1887

Abstract

This study characterized the two-component regulatory systems encoded by and , and assessed their influence on biofilm formation by 100-23. A method for deletion of multiple genes was employed to disrupt the genetic loci of two-component systems. The operons and showed complementary organization. Genes encode a histidine kinase, a response regulator and an ATP-binding cassette-type transporter with a bacteriocin-processing peptidase domain, respectively. Genes code for a signal peptide, a histidine kinase and a response regulator, respectively. Deletion of single or multiple genes in the operons and did not affect cell morphology, growth or the sensitivity to various stressors. However, gene disruption affected biofilm formation; this effect was dependent on the carbon source. Deletion of or increased sucrose-dependent biofilm formation . Glucose-dependent biofilm formation was particularly increased by deletion of . The expression of and was altered by deletion of , indicating cross-talk between these two regulatory systems. These results may contribute to our understanding of the genetic factors related to the biofilm formation and competitiveness of in intestinal ecosystems.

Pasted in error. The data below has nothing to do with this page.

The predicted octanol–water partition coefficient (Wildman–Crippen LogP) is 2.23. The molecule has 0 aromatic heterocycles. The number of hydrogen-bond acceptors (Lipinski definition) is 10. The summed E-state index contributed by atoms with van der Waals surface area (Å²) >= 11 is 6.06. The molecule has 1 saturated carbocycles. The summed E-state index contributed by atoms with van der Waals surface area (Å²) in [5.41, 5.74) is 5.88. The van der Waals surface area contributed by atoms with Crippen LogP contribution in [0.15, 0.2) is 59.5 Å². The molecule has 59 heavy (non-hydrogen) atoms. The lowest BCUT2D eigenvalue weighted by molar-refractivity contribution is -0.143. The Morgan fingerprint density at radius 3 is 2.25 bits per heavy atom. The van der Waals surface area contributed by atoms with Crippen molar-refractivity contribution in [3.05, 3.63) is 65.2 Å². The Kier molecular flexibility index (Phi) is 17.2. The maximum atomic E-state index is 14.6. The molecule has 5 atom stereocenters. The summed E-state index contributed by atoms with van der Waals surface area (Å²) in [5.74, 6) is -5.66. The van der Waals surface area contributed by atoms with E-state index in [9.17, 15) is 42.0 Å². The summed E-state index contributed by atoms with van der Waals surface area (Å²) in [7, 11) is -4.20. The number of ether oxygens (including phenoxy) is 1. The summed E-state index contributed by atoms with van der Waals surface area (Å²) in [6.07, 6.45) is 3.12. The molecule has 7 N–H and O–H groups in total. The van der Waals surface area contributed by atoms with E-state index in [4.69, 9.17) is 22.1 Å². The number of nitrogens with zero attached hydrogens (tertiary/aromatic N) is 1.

Funding
This study was supported by the:
  • , National Science and Engineering Council of Canada
  • , Canada Research Chairs
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2014-04-01
2021-03-08
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